“I could free them up tomorrow. I could take 300 patients from the NHS almost immediately to fill my homes.”

Dr Kanoria’s comments echo similar concerns expressed by other care industry leaders.

Scottish Care chief executive Donald Macskill explained that the care home sector in Scotland has previously been used by a number of NHS Boards as “step down” locations, which allow care and support to be delivered to individuals who are fit for discharge from hospital but cannot be released due to a lack of availability in community care.

“These interim care beds are not available in every care home but in those where this option exists local social workers and clinicians have been working with care homes in the last few weeks to maximise their use,” said Macaskill.

“However, it should be stressed that the use of care homes in this way is only possible in those areas where there are sufficient nursing and care staff to resource these interim care beds.

“Sadly, like the whole health and social care system, many care homes are at this time experiencing an exhausted and tired workforce and higher than usual absence levels due to the range of winter respiratory viruses including a sharp rise in Covid-19.

“It should also be noted that some care homes even where there are staff and beds available are not able to respond because they are actively fighting a Covid outbreak.”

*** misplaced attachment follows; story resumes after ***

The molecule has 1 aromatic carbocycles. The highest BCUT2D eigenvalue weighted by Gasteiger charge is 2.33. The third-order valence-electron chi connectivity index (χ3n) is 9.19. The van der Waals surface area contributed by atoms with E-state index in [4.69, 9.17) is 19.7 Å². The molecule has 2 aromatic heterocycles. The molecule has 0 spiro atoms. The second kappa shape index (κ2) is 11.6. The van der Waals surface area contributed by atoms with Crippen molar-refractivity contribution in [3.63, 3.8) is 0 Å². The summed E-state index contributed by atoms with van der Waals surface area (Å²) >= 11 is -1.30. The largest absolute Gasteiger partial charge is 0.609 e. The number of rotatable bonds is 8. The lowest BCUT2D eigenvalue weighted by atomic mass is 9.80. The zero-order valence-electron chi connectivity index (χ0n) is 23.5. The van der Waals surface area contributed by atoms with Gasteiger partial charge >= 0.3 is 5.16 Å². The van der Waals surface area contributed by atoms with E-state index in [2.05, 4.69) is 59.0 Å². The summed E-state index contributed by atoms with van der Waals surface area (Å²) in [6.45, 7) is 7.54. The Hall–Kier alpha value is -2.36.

Hide Ad
Hide Ad

A Scottish Government spokesperson said: “Care home rates for publicly funded residents are set under the National Care Home Contract, which is agreed annually between COSLA and the providers. The Scottish Government is not a party to these negotiations.”

“We are working with the sector to alleviate the pressure the system is under. Last week we announced £8m to support more interim care home bed placements, which will help people move out of hospital when they are fit to do so.

“We are continuing to explore other ways to remove pressure across the sector.”

Comments

 0 comments

Want to join the conversation? Please or to comment on this article.